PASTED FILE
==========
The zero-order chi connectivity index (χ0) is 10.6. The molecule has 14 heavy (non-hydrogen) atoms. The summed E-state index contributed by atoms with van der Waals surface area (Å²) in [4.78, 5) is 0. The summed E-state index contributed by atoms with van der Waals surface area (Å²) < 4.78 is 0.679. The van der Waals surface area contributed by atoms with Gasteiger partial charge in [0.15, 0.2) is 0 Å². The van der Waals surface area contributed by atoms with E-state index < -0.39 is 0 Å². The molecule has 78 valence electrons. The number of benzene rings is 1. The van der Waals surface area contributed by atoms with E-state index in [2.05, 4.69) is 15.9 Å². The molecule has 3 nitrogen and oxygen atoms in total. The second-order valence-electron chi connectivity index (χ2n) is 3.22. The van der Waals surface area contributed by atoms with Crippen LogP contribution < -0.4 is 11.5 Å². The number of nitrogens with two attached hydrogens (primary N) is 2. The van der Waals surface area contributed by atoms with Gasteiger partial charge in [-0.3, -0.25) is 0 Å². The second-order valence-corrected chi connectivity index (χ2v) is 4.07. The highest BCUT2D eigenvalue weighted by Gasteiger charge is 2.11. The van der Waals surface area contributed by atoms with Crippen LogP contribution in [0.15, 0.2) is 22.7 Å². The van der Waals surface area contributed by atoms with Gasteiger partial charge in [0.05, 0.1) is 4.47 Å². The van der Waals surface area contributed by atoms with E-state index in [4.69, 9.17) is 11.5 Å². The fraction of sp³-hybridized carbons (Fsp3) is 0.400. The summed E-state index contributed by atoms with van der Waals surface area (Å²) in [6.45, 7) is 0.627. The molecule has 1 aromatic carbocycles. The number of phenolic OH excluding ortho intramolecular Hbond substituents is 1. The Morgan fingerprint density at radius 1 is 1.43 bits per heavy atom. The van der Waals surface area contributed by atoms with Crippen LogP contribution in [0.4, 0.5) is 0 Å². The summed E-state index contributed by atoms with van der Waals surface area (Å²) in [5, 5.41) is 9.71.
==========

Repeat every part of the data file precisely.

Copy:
The zero-order chi connectivity index (χ0) is 10.6. The molecule has 14 heavy (non-hydrogen) atoms. The summed E-state index contributed by atoms with van der Waals surface area (Å²) in [4.78, 5) is 0. The summed E-state index contributed by atoms with van der Waals surface area (Å²) < 4.78 is 0.679. The van der Waals surface area contributed by atoms with Gasteiger partial charge in [0.15, 0.2) is 0 Å². The van der Waals surface area contributed by atoms with E-state index < -0.39 is 0 Å². The molecule has 78 valence electrons. The number of benzene rings is 1. The van der Waals surface area contributed by atoms with E-state index in [2.05, 4.69) is 15.9 Å². The molecule has 3 nitrogen and oxygen atoms in total. The second-order valence-electron chi connectivity index (χ2n) is 3.22. The van der Waals surface area contributed by atoms with Crippen LogP contribution < -0.4 is 11.5 Å². The number of nitrogens with two attached hydrogens (primary N) is 2. The van der Waals surface area contributed by atoms with Gasteiger partial charge in [-0.3, -0.25) is 0 Å². The second-order valence-corrected chi connectivity index (χ2v) is 4.07. The highest BCUT2D eigenvalue weighted by Gasteiger charge is 2.11. The van der Waals surface area contributed by atoms with Crippen LogP contribution in [0.15, 0.2) is 22.7 Å². The van der Waals surface area contributed by atoms with Gasteiger partial charge in [0.05, 0.1) is 4.47 Å². The van der Waals surface area contributed by atoms with E-state index in [4.69, 9.17) is 11.5 Å². The fraction of sp³-hybridized carbons (Fsp3) is 0.400. The summed E-state index contributed by atoms with van der Waals surface area (Å²) in [6.45, 7) is 0.627. The molecule has 1 aromatic carbocycles. The number of phenolic OH excluding ortho intramolecular Hbond substituents is 1. The Morgan fingerprint density at radius 1 is 1.43 bits per heavy atom. The van der Waals surface area contributed by atoms with Crippen LogP contribution in [0.4, 0.5) is 0 Å². The summed E-state index contributed by atoms with van der Waals surface area (Å²) in [5, 5.41) is 9.71.